The social construction of inter-ethnic marriages in the Greek Cypriot (GC) republic of Cyprus: An ethnographic investigation of GC male marriages to Eastern European (EE) females
Domic, Dino I.
Philaretou, Andreas Georgiou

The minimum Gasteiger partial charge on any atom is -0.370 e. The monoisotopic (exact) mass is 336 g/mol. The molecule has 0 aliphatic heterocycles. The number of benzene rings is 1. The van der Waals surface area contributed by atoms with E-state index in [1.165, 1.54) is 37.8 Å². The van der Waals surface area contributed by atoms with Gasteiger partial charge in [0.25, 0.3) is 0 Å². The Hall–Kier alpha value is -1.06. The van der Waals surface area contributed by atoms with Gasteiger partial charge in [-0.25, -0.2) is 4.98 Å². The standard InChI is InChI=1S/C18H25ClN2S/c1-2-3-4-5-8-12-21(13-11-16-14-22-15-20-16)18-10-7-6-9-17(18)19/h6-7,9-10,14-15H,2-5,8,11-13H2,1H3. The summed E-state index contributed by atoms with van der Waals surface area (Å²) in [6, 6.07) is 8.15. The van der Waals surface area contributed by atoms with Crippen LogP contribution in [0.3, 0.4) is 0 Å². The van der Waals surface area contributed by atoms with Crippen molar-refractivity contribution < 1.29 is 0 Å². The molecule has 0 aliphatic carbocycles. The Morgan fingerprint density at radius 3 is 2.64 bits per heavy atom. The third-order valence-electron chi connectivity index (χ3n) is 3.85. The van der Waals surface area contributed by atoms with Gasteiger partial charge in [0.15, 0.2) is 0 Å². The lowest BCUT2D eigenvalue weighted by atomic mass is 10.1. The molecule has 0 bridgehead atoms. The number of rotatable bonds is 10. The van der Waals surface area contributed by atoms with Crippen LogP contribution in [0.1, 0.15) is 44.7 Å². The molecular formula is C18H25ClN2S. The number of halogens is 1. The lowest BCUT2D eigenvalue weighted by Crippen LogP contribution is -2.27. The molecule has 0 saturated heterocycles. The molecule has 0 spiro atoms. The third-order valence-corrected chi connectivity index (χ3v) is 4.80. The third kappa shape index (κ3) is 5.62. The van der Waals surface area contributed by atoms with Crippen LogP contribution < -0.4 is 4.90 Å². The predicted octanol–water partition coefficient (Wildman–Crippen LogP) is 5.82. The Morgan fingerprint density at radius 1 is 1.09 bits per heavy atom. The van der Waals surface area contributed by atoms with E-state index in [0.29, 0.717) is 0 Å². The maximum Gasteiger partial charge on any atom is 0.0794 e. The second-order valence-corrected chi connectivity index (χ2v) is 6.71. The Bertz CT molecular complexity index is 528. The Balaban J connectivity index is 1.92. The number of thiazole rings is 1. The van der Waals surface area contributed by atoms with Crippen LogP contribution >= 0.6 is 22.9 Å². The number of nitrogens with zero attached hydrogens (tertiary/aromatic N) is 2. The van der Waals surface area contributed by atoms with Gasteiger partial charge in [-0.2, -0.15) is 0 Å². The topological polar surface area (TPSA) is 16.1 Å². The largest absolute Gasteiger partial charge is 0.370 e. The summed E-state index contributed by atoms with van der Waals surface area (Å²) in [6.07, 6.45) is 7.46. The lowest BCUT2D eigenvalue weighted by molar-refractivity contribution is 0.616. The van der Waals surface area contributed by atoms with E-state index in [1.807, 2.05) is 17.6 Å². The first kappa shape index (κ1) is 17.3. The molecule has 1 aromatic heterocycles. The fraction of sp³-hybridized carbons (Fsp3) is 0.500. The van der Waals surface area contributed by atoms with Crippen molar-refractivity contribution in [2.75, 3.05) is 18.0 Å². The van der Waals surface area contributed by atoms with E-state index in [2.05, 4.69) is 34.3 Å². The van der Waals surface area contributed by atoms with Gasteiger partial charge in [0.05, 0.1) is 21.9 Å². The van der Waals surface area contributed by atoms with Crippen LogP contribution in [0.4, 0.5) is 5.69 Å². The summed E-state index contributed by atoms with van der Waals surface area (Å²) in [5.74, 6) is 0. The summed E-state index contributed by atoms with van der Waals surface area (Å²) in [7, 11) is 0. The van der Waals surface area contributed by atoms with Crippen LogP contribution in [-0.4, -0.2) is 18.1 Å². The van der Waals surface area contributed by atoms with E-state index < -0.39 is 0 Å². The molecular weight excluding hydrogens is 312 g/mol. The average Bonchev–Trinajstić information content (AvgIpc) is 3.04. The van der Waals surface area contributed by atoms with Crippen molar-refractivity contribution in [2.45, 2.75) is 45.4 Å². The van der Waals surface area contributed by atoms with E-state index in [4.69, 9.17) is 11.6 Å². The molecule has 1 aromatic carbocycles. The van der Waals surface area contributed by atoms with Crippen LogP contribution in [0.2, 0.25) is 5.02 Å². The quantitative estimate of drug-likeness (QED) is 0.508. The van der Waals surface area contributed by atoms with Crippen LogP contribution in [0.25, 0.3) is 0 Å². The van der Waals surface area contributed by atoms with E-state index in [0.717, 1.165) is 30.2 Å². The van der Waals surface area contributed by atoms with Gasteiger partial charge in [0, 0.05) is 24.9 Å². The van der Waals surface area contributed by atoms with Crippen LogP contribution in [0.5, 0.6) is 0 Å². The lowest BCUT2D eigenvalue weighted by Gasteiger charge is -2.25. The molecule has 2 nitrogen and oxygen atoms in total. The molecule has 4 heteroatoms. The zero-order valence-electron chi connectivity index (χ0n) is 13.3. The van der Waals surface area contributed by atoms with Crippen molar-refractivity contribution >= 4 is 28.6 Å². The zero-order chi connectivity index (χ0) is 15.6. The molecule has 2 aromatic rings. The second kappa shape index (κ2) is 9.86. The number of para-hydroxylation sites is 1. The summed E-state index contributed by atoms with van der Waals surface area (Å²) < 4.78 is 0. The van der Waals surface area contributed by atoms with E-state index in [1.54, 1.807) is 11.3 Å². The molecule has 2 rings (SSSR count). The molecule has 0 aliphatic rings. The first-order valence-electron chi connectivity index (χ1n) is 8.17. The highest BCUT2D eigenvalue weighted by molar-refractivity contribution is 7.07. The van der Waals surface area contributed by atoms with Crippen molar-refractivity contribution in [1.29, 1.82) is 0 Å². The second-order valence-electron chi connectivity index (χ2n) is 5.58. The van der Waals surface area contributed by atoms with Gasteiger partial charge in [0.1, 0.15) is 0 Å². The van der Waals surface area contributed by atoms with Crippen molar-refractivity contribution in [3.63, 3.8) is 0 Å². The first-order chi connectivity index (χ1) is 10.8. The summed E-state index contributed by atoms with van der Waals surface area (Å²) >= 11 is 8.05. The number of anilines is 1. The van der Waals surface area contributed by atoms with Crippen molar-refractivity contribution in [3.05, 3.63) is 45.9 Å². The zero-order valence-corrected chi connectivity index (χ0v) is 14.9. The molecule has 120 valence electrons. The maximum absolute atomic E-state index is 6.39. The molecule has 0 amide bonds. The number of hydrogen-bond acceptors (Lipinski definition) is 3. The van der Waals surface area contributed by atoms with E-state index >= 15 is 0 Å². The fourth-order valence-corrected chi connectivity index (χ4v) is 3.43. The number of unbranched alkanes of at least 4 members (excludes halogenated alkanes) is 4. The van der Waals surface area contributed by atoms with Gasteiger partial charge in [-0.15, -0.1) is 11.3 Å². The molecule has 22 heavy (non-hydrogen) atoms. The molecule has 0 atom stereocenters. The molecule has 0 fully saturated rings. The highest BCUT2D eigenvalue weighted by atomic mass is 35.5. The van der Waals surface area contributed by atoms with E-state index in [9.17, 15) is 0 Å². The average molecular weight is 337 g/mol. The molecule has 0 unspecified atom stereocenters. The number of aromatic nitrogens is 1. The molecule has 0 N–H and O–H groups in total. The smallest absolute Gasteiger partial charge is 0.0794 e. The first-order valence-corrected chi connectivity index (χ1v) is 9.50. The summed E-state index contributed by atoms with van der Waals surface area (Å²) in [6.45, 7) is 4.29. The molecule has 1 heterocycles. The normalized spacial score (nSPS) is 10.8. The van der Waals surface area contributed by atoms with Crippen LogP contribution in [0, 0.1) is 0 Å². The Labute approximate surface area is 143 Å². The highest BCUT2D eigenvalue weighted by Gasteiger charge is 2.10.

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This exploratory ethnographic investigation attempts to delve into the intrapersonal and interpersonal gender/sexual roles and marital dynamics of Greek Cypriot (GC) male marriages to Eastern European (EE) females. European Westernization and consumerism, with its increased attention on self-actualization, sexual fulfillment, material well-being, women's rights, and men's parental and emotional involvement, has led, over the past two decades, to a reconfiguration of the traditional GC values and beliefs concerning appropriate male and female gender/sexual roles and identities. This, in turn, has created considerable confusion over the marital roles and expectations of GC male and female partners, who seem to be waging a difficult struggle to effectively and efficiently combine Western European and GC traditional standards in their own families. Ethnographic analysis of a limited sample of 20 GC males married to EE females indicate that the former prefer EE to GC wives because of better-reported emotional, psychological, and sexual satisfaction.